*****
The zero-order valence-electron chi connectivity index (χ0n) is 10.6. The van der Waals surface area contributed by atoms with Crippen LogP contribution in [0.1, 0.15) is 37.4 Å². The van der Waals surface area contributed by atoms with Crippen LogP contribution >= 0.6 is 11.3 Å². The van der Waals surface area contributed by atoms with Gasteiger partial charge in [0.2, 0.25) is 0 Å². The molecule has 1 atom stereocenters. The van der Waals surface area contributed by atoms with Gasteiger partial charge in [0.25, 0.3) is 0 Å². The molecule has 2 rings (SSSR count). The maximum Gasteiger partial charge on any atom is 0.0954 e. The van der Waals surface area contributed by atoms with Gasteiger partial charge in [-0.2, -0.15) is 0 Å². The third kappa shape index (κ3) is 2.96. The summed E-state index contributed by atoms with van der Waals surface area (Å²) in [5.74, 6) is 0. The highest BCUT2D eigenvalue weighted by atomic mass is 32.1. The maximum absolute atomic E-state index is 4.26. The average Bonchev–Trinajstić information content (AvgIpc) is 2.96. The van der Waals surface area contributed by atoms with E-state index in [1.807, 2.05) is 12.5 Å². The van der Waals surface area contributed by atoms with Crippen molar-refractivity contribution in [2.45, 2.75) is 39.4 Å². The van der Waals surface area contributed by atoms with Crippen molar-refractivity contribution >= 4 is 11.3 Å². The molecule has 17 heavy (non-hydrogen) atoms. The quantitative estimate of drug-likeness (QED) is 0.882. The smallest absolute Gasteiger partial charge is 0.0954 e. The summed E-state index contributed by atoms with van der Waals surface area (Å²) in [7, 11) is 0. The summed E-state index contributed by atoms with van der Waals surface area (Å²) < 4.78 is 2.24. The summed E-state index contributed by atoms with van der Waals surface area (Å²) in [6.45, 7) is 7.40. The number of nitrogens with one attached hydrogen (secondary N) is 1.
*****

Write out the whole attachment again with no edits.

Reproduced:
The zero-order valence-electron chi connectivity index (χ0n) is 10.6. The van der Waals surface area contributed by atoms with Crippen LogP contribution in [0.1, 0.15) is 37.4 Å². The van der Waals surface area contributed by atoms with Crippen LogP contribution >= 0.6 is 11.3 Å². The van der Waals surface area contributed by atoms with Gasteiger partial charge in [0.2, 0.25) is 0 Å². The molecule has 1 atom stereocenters. The van der Waals surface area contributed by atoms with Gasteiger partial charge in [0.25, 0.3) is 0 Å². The molecule has 2 rings (SSSR count). The maximum Gasteiger partial charge on any atom is 0.0954 e. The van der Waals surface area contributed by atoms with Gasteiger partial charge in [-0.2, -0.15) is 0 Å². The third kappa shape index (κ3) is 2.96. The summed E-state index contributed by atoms with van der Waals surface area (Å²) in [5.74, 6) is 0. The highest BCUT2D eigenvalue weighted by atomic mass is 32.1. The maximum absolute atomic E-state index is 4.26. The average Bonchev–Trinajstić information content (AvgIpc) is 2.96. The van der Waals surface area contributed by atoms with E-state index in [1.807, 2.05) is 12.5 Å². The van der Waals surface area contributed by atoms with Crippen molar-refractivity contribution in [2.45, 2.75) is 39.4 Å². The van der Waals surface area contributed by atoms with Crippen molar-refractivity contribution >= 4 is 11.3 Å². The molecule has 17 heavy (non-hydrogen) atoms. The quantitative estimate of drug-likeness (QED) is 0.882. The smallest absolute Gasteiger partial charge is 0.0954 e. The summed E-state index contributed by atoms with van der Waals surface area (Å²) in [7, 11) is 0. The summed E-state index contributed by atoms with van der Waals surface area (Å²) < 4.78 is 2.24. The summed E-state index contributed by atoms with van der Waals surface area (Å²) in [6.45, 7) is 7.40. The number of nitrogens with one attached hydrogen (secondary N) is 1.